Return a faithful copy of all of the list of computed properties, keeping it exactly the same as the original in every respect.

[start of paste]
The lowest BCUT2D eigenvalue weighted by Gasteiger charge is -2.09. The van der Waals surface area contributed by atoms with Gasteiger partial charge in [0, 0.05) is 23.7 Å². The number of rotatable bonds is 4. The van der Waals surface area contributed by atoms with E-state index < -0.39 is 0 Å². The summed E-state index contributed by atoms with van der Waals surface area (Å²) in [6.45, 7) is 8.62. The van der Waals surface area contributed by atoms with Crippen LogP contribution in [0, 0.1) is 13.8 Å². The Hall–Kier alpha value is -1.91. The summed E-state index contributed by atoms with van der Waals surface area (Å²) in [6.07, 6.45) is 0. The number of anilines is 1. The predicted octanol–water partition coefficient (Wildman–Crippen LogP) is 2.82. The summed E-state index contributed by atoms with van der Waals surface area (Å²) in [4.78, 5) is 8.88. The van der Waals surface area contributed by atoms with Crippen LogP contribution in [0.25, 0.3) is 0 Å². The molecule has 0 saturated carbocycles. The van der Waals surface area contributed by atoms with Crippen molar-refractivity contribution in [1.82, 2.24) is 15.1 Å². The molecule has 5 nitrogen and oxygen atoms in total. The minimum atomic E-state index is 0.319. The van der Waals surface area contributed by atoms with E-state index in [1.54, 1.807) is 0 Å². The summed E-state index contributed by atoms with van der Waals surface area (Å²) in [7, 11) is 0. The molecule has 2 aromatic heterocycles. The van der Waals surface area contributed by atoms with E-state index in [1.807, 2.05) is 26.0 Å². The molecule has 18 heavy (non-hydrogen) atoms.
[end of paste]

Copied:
The lowest BCUT2D eigenvalue weighted by Gasteiger charge is -2.09. The van der Waals surface area contributed by atoms with Gasteiger partial charge in [0, 0.05) is 23.7 Å². The number of rotatable bonds is 4. The van der Waals surface area contributed by atoms with E-state index < -0.39 is 0 Å². The summed E-state index contributed by atoms with van der Waals surface area (Å²) in [6.45, 7) is 8.62. The van der Waals surface area contributed by atoms with Crippen LogP contribution in [0, 0.1) is 13.8 Å². The Hall–Kier alpha value is -1.91. The summed E-state index contributed by atoms with van der Waals surface area (Å²) in [6.07, 6.45) is 0. The number of anilines is 1. The predicted octanol–water partition coefficient (Wildman–Crippen LogP) is 2.82. The summed E-state index contributed by atoms with van der Waals surface area (Å²) in [4.78, 5) is 8.88. The van der Waals surface area contributed by atoms with Crippen LogP contribution in [0.25, 0.3) is 0 Å². The molecule has 0 saturated carbocycles. The van der Waals surface area contributed by atoms with Crippen molar-refractivity contribution in [1.82, 2.24) is 15.1 Å². The molecule has 5 nitrogen and oxygen atoms in total. The minimum atomic E-state index is 0.319. The van der Waals surface area contributed by atoms with E-state index in [1.54, 1.807) is 0 Å². The summed E-state index contributed by atoms with van der Waals surface area (Å²) in [7, 11) is 0. The molecule has 2 aromatic heterocycles. The van der Waals surface area contributed by atoms with E-state index in [1.807, 2.05) is 26.0 Å². The molecule has 18 heavy (non-hydrogen) atoms.